Three cities in Yemen have now run out of clean water because a blockade by the Saudi-led coalition has cut all imports of fuel needed for pumping and sanitation, the Red Cross says.
The cities of Taiz, Saada and Hodeidah are now deprived of clean water and sanitation, according to the International Committee of the Red Cross (ICRC), putting close to 1 million people at risk of a renewed cholera outbreak.
Yemen was already emerging from the world's worst cholera outbreak in modern times.
"We're very scared that cholera might come back," said Iolanda Jacquemet, an ICRC spokeswoman in Geneva.
"If these water treatment plants and sewage plants stop working, it can only bring cholera back and other water-borne diseases."
Other cities, including the capital Sanaa, are expected to run out in two weeks if the Saudi coalition does not lift its blockade of Yemen.
A US- and UK-backed Saudi coalition has closed much of Yemen's air, land and sea access for the past 12 days, following the interception of a missile fired by Houthi rebels in Yemen towards the Saudi capital.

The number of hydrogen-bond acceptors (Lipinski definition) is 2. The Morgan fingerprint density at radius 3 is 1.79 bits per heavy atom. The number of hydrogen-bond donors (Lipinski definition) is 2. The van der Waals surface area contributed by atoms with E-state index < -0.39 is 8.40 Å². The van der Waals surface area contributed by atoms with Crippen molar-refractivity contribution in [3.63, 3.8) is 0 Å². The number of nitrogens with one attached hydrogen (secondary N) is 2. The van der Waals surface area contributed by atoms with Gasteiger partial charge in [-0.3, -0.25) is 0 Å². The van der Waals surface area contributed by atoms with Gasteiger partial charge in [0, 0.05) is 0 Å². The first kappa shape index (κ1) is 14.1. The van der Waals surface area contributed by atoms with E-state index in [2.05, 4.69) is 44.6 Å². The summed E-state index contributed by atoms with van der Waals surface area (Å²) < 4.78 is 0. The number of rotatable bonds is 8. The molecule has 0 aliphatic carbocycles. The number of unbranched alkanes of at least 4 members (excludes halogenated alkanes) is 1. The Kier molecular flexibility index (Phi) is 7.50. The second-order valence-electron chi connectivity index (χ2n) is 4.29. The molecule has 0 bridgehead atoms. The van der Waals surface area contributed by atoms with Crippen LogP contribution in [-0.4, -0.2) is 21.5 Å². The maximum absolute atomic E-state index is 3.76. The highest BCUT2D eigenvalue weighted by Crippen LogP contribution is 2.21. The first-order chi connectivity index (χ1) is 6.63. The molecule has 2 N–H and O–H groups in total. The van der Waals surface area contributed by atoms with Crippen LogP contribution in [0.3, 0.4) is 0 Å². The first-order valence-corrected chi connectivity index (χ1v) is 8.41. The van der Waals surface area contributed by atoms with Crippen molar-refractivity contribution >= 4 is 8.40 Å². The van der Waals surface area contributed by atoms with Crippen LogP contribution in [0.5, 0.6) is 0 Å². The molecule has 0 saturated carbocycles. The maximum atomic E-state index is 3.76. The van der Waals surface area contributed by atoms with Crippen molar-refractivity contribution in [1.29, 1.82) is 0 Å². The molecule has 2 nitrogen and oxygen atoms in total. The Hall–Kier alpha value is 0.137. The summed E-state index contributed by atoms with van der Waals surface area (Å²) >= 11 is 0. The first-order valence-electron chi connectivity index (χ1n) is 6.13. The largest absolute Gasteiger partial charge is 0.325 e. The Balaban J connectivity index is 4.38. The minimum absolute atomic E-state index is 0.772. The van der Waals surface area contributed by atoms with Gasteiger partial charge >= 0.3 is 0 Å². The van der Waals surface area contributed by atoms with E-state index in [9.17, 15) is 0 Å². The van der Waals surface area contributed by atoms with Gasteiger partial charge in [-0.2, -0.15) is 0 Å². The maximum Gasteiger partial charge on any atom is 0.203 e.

The Saudis say they are trying to stem the flow of arms from Iran to the Houthis.
Meanwhile, Amnesty International says the US, UK and France risk being complicit in war crimes if they do not cease supplying arms and military support the Saudi coalition as it continues its deadly blockade of Yemen.
"The looming prospect of famine is becoming a reality because of the new restrictions by the Saudi Arabia-led coalition, which appear to amount to collective punishment of Yemen's civilians," said Philip Luther, research and advocacy director for the Middle East and North Africa at Amnesty International.
Amnesty is demanding all countries immediately halt the flow of arms and military assistance to the Saudi coalition for use in Yemen, including any equipment or logistical support being used to maintain the blockade.
The United Nations says 7 million people in Yemen are already in "famine-like conditions", and the UN has said that number could rise to over 10 million if Yemen does not get food and nutritional supplies fast.
Famine is only officially declared after an inspection team has carried out a formal survey on the ground, so there is no guarantee that famine is not already underway.
"There may be, as we speak right now, famine happening," UN humanitarian spokesman Jens Laerke told a UN briefing in Geneva.
"And we hear children are dying. There is excess mortality as a consequence of under-nourishment."